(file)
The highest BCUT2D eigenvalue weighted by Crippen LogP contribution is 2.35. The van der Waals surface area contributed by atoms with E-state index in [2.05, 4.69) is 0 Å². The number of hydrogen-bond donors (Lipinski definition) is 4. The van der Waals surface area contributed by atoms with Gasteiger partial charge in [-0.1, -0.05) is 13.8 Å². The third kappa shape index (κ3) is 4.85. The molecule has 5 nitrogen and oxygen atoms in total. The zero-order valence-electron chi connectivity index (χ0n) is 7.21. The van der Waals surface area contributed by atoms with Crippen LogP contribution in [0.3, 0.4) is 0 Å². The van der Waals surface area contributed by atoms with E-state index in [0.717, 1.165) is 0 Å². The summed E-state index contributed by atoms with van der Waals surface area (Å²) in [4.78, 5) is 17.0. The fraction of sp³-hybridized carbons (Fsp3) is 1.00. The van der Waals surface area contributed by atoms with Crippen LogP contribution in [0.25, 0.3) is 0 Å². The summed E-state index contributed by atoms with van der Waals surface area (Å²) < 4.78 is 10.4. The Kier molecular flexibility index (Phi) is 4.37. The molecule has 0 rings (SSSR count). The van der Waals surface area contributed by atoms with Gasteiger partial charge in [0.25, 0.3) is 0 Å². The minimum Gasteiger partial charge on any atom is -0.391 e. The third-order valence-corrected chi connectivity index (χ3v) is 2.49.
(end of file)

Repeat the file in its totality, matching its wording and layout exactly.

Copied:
The highest BCUT2D eigenvalue weighted by Crippen LogP contribution is 2.35. The van der Waals surface area contributed by atoms with E-state index in [2.05, 4.69) is 0 Å². The number of hydrogen-bond donors (Lipinski definition) is 4. The van der Waals surface area contributed by atoms with Gasteiger partial charge in [-0.1, -0.05) is 13.8 Å². The third kappa shape index (κ3) is 4.85. The molecule has 5 nitrogen and oxygen atoms in total. The zero-order valence-electron chi connectivity index (χ0n) is 7.21. The van der Waals surface area contributed by atoms with Crippen LogP contribution in [0.3, 0.4) is 0 Å². The van der Waals surface area contributed by atoms with E-state index in [0.717, 1.165) is 0 Å². The summed E-state index contributed by atoms with van der Waals surface area (Å²) in [4.78, 5) is 17.0. The fraction of sp³-hybridized carbons (Fsp3) is 1.00. The van der Waals surface area contributed by atoms with Crippen LogP contribution in [0.25, 0.3) is 0 Å². The summed E-state index contributed by atoms with van der Waals surface area (Å²) < 4.78 is 10.4. The Kier molecular flexibility index (Phi) is 4.37. The molecule has 0 rings (SSSR count). The van der Waals surface area contributed by atoms with Gasteiger partial charge in [0.25, 0.3) is 0 Å². The minimum Gasteiger partial charge on any atom is -0.391 e. The third-order valence-corrected chi connectivity index (χ3v) is 2.49.